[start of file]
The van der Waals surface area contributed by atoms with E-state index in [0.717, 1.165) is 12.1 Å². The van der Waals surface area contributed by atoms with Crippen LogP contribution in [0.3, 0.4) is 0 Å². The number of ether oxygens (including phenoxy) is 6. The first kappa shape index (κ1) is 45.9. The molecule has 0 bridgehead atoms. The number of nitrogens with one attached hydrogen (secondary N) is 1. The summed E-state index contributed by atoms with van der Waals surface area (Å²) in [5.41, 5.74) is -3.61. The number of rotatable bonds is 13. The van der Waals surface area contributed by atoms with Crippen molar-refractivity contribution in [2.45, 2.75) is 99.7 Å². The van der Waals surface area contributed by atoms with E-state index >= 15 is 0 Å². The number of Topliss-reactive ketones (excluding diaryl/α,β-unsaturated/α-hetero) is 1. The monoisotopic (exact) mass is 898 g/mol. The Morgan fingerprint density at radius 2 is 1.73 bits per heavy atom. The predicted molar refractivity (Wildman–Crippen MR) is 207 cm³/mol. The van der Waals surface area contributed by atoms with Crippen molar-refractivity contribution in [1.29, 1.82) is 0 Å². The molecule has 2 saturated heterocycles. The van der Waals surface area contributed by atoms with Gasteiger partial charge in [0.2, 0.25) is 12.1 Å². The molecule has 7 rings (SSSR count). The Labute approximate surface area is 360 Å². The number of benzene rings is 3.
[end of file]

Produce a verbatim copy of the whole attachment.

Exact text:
The van der Waals surface area contributed by atoms with E-state index in [0.717, 1.165) is 12.1 Å². The van der Waals surface area contributed by atoms with Crippen LogP contribution in [0.3, 0.4) is 0 Å². The number of ether oxygens (including phenoxy) is 6. The first kappa shape index (κ1) is 45.9. The molecule has 0 bridgehead atoms. The number of nitrogens with one attached hydrogen (secondary N) is 1. The summed E-state index contributed by atoms with van der Waals surface area (Å²) in [5.41, 5.74) is -3.61. The number of rotatable bonds is 13. The van der Waals surface area contributed by atoms with Crippen molar-refractivity contribution in [2.45, 2.75) is 99.7 Å². The van der Waals surface area contributed by atoms with E-state index >= 15 is 0 Å². The number of Topliss-reactive ketones (excluding diaryl/α,β-unsaturated/α-hetero) is 1. The monoisotopic (exact) mass is 898 g/mol. The Morgan fingerprint density at radius 2 is 1.73 bits per heavy atom. The predicted molar refractivity (Wildman–Crippen MR) is 207 cm³/mol. The van der Waals surface area contributed by atoms with Crippen molar-refractivity contribution in [1.29, 1.82) is 0 Å². The molecule has 2 saturated heterocycles. The van der Waals surface area contributed by atoms with Gasteiger partial charge in [0.2, 0.25) is 12.1 Å². The molecule has 7 rings (SSSR count). The Labute approximate surface area is 360 Å². The number of benzene rings is 3.